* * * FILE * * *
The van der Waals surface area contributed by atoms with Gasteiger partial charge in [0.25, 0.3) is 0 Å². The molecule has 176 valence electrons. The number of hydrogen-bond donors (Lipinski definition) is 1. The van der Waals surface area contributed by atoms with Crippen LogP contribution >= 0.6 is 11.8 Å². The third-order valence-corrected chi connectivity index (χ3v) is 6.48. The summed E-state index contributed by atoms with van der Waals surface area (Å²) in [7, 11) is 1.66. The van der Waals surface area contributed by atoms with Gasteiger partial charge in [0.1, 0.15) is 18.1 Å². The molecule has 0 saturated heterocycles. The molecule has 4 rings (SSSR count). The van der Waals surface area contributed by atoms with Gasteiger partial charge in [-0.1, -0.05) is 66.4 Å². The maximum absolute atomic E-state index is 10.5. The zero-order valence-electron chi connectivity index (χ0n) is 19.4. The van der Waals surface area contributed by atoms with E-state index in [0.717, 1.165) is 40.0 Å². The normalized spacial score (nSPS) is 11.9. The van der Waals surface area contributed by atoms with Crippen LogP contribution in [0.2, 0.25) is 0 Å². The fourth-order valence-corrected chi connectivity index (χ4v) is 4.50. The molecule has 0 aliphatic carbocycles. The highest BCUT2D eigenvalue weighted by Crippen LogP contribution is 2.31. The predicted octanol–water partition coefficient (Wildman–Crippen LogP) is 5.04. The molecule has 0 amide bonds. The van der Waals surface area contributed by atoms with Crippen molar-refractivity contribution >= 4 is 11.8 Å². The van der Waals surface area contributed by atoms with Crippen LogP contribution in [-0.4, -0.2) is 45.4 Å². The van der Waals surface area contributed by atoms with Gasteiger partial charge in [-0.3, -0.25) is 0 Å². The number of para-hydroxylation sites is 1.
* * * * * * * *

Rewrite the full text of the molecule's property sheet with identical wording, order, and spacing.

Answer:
The van der Waals surface area contributed by atoms with Gasteiger partial charge in [0.25, 0.3) is 0 Å². The molecule has 176 valence electrons. The number of hydrogen-bond donors (Lipinski definition) is 1. The van der Waals surface area contributed by atoms with Crippen LogP contribution >= 0.6 is 11.8 Å². The third-order valence-corrected chi connectivity index (χ3v) is 6.48. The summed E-state index contributed by atoms with van der Waals surface area (Å²) in [7, 11) is 1.66. The van der Waals surface area contributed by atoms with Gasteiger partial charge in [0.1, 0.15) is 18.1 Å². The molecule has 0 saturated heterocycles. The molecule has 4 rings (SSSR count). The van der Waals surface area contributed by atoms with Gasteiger partial charge in [-0.1, -0.05) is 66.4 Å². The maximum absolute atomic E-state index is 10.5. The zero-order valence-electron chi connectivity index (χ0n) is 19.4. The van der Waals surface area contributed by atoms with E-state index in [0.717, 1.165) is 40.0 Å². The normalized spacial score (nSPS) is 11.9. The van der Waals surface area contributed by atoms with Crippen LogP contribution in [0.2, 0.25) is 0 Å². The fourth-order valence-corrected chi connectivity index (χ4v) is 4.50. The molecule has 0 aliphatic carbocycles. The highest BCUT2D eigenvalue weighted by Crippen LogP contribution is 2.31. The predicted octanol–water partition coefficient (Wildman–Crippen LogP) is 5.04. The molecule has 0 amide bonds. The van der Waals surface area contributed by atoms with Crippen molar-refractivity contribution >= 4 is 11.8 Å². The van der Waals surface area contributed by atoms with Crippen LogP contribution in [-0.4, -0.2) is 45.4 Å². The van der Waals surface area contributed by atoms with Gasteiger partial charge in [-0.3, -0.25) is 0 Å². The number of para-hydroxylation sites is 1.